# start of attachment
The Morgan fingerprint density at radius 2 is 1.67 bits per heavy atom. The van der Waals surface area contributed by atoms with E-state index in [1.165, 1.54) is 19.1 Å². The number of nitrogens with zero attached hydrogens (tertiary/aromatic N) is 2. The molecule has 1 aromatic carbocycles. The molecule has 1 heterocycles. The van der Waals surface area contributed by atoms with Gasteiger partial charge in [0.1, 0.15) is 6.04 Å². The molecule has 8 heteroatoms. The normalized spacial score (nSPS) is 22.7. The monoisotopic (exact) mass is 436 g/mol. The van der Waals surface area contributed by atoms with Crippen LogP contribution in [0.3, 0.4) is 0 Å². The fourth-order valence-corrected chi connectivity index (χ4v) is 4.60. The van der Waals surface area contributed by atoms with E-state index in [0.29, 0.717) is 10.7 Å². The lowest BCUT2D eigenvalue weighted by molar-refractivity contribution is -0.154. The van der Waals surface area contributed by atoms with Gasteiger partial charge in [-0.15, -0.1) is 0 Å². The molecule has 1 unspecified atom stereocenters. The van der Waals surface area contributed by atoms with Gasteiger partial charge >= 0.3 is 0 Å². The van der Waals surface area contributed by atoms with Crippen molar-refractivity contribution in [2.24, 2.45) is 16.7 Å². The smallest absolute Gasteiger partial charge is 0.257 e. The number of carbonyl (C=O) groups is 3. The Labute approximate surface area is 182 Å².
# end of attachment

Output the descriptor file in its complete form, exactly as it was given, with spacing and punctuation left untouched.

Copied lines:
The Morgan fingerprint density at radius 2 is 1.67 bits per heavy atom. The van der Waals surface area contributed by atoms with E-state index in [1.165, 1.54) is 19.1 Å². The number of nitrogens with zero attached hydrogens (tertiary/aromatic N) is 2. The molecule has 1 aromatic carbocycles. The molecule has 1 heterocycles. The van der Waals surface area contributed by atoms with Gasteiger partial charge in [0.1, 0.15) is 6.04 Å². The molecule has 8 heteroatoms. The normalized spacial score (nSPS) is 22.7. The monoisotopic (exact) mass is 436 g/mol. The van der Waals surface area contributed by atoms with Crippen LogP contribution in [0.3, 0.4) is 0 Å². The fourth-order valence-corrected chi connectivity index (χ4v) is 4.60. The van der Waals surface area contributed by atoms with E-state index in [0.29, 0.717) is 10.7 Å². The lowest BCUT2D eigenvalue weighted by molar-refractivity contribution is -0.154. The van der Waals surface area contributed by atoms with Gasteiger partial charge in [-0.15, -0.1) is 0 Å². The molecule has 1 unspecified atom stereocenters. The van der Waals surface area contributed by atoms with Gasteiger partial charge >= 0.3 is 0 Å². The van der Waals surface area contributed by atoms with Crippen molar-refractivity contribution in [2.24, 2.45) is 16.7 Å². The smallest absolute Gasteiger partial charge is 0.257 e. The number of carbonyl (C=O) groups is 3. The Labute approximate surface area is 182 Å².